The Play

(Comprehensive Guide to Drama)

A Delicate Balance takes place in the well-appointed living room of Tobias and Agnes and spans less than forty-eight hours. The function of act 1 is to introduce the cast of characters, including one (Julia) who does not appear in that act. Tobias, a successful businessman recently retired, is having an after-dinner drink with his wife. Agnes contemplates, not unpleasantly, what it would be like to go mad, and they discuss Agnes’ alcoholic younger sister, Claire, who lives with them and who soon appears on the scene. When Agnes leaves to phone her daughter, Julia, Tobias and Claire discuss Claire’s alcoholism, Tobias’ friendship with Harry, and the infidelity of both men with the same woman one past July. The discussion, especially Claire’s recounting of her experience at an Alcoholics Anonymous meeting, exposes a closeness between Claire and Tobias and, at the same time, an antagonism between Claire and Agnes.

Agnes’ return brings with it the announcement that Julia, her fourth marriage having failed, is coming home. Tobias recounts the story of a pet cat he once had that had become indifferent to him; out of frustration over that failed relationship, he had it taken to a veterinarian to be put to death. Both Claire and Agnes try to assuage Tobias’ guilt over the pet’s death, which still haunts him. They hear a car approach, and all are surprised at the sudden visit of Harry and Edna, who try to justify their arrival with halting pleasantries; however, through Edna’s sobs and Harry’s distractedness, the strange truth finally comes out. Sitting at home by themselves, they suddenly became horribly afraid about “nothing.” They appeal to Agnes and Tobias’ sense of friendship to take them in, and Agnes, somewhat quizzically, leads them offstage to rest in what had been Julia’s room. Claire’s final, almost smug, comment to Tobias is that she had wondered when “it” would start.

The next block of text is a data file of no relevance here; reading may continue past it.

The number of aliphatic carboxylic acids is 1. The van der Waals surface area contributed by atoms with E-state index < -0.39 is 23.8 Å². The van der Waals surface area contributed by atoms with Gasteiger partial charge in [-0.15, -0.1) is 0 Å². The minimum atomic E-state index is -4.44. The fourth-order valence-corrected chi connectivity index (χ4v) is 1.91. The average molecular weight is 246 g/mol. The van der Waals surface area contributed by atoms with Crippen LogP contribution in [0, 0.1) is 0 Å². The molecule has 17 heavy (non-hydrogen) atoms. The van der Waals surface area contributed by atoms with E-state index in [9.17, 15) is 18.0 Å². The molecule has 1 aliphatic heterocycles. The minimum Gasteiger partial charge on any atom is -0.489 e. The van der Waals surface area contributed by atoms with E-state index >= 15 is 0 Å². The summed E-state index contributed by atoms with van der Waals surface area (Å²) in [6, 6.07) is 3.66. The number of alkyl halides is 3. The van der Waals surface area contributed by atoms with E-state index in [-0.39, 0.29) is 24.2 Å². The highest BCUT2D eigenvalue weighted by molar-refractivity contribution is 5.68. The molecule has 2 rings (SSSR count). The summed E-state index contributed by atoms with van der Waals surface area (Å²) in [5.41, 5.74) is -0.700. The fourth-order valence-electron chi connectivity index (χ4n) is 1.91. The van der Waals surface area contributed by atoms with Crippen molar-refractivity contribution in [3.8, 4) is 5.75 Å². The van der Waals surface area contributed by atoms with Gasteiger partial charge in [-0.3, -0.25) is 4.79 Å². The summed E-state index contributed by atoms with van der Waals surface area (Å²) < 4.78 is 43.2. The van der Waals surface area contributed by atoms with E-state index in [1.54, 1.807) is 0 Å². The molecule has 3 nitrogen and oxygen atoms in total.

Act 2, the longest act, has two scenes—one taking place early Saturday evening before dinner, and the other later that night. Julia enters, a girl-woman looking to her parents for the nurture and comfort that she has failed to receive from her marriages. She complains about Harry and Edna having usurped “her” room and is incredulous that neither Agnes nor Tobias has been able to exact concrete information from Harry and Edna about their presence in the household. Julia is frustrated at not receiving the sympathy and condolence she expects from her parents and her aunt. Tobias is...

(The entire section is 1028 words.)